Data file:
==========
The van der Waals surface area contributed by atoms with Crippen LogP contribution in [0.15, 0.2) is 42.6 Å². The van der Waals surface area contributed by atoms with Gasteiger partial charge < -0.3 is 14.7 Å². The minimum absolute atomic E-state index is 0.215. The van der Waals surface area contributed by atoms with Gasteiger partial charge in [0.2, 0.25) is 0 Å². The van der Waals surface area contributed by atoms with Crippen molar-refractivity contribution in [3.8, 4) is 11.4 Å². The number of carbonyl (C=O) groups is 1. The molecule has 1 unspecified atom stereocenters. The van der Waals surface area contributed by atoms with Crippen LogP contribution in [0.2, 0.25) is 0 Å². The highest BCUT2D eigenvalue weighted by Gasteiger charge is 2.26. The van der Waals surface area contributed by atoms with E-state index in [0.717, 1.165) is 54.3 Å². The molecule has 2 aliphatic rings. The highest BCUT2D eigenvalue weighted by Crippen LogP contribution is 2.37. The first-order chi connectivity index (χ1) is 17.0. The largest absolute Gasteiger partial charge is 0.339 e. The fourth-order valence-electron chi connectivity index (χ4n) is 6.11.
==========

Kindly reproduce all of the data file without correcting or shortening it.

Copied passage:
The van der Waals surface area contributed by atoms with Crippen LogP contribution in [0.15, 0.2) is 42.6 Å². The van der Waals surface area contributed by atoms with Gasteiger partial charge < -0.3 is 14.7 Å². The minimum absolute atomic E-state index is 0.215. The van der Waals surface area contributed by atoms with Gasteiger partial charge in [0.2, 0.25) is 0 Å². The van der Waals surface area contributed by atoms with Crippen molar-refractivity contribution in [3.8, 4) is 11.4 Å². The number of carbonyl (C=O) groups is 1. The molecule has 1 unspecified atom stereocenters. The van der Waals surface area contributed by atoms with Crippen LogP contribution in [0.2, 0.25) is 0 Å². The highest BCUT2D eigenvalue weighted by Gasteiger charge is 2.26. The van der Waals surface area contributed by atoms with E-state index in [0.717, 1.165) is 54.3 Å². The molecule has 2 aliphatic rings. The highest BCUT2D eigenvalue weighted by Crippen LogP contribution is 2.37. The first-order chi connectivity index (χ1) is 17.0. The largest absolute Gasteiger partial charge is 0.339 e. The fourth-order valence-electron chi connectivity index (χ4n) is 6.11.